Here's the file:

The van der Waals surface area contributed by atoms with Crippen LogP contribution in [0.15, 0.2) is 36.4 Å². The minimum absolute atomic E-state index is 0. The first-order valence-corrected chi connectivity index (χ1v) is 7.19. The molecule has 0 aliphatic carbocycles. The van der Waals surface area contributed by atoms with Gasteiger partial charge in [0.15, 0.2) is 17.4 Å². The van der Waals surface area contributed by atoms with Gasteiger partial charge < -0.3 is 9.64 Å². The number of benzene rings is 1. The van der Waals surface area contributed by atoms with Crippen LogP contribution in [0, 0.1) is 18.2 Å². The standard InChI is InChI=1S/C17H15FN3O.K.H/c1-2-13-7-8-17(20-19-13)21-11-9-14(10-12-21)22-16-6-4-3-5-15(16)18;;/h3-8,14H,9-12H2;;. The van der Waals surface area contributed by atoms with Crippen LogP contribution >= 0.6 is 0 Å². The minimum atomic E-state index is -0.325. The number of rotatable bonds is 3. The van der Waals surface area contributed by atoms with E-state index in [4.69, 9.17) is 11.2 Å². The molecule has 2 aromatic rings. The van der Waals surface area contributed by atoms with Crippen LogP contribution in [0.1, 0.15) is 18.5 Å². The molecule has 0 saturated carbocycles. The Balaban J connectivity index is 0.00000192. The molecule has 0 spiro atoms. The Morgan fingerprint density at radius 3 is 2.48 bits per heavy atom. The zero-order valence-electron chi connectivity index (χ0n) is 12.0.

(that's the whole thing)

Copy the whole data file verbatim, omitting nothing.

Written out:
The van der Waals surface area contributed by atoms with Crippen LogP contribution in [0.15, 0.2) is 36.4 Å². The minimum absolute atomic E-state index is 0. The first-order valence-corrected chi connectivity index (χ1v) is 7.19. The molecule has 0 aliphatic carbocycles. The van der Waals surface area contributed by atoms with Gasteiger partial charge in [0.15, 0.2) is 17.4 Å². The van der Waals surface area contributed by atoms with Gasteiger partial charge < -0.3 is 9.64 Å². The number of benzene rings is 1. The van der Waals surface area contributed by atoms with Crippen LogP contribution in [0, 0.1) is 18.2 Å². The standard InChI is InChI=1S/C17H15FN3O.K.H/c1-2-13-7-8-17(20-19-13)21-11-9-14(10-12-21)22-16-6-4-3-5-15(16)18;;/h3-8,14H,9-12H2;;. The van der Waals surface area contributed by atoms with Crippen LogP contribution >= 0.6 is 0 Å². The minimum atomic E-state index is -0.325. The number of rotatable bonds is 3. The van der Waals surface area contributed by atoms with E-state index in [4.69, 9.17) is 11.2 Å². The molecule has 2 aromatic rings. The van der Waals surface area contributed by atoms with Crippen LogP contribution in [0.1, 0.15) is 18.5 Å². The molecule has 0 saturated carbocycles. The Balaban J connectivity index is 0.00000192. The molecule has 0 spiro atoms. The Morgan fingerprint density at radius 3 is 2.48 bits per heavy atom. The zero-order valence-electron chi connectivity index (χ0n) is 12.0.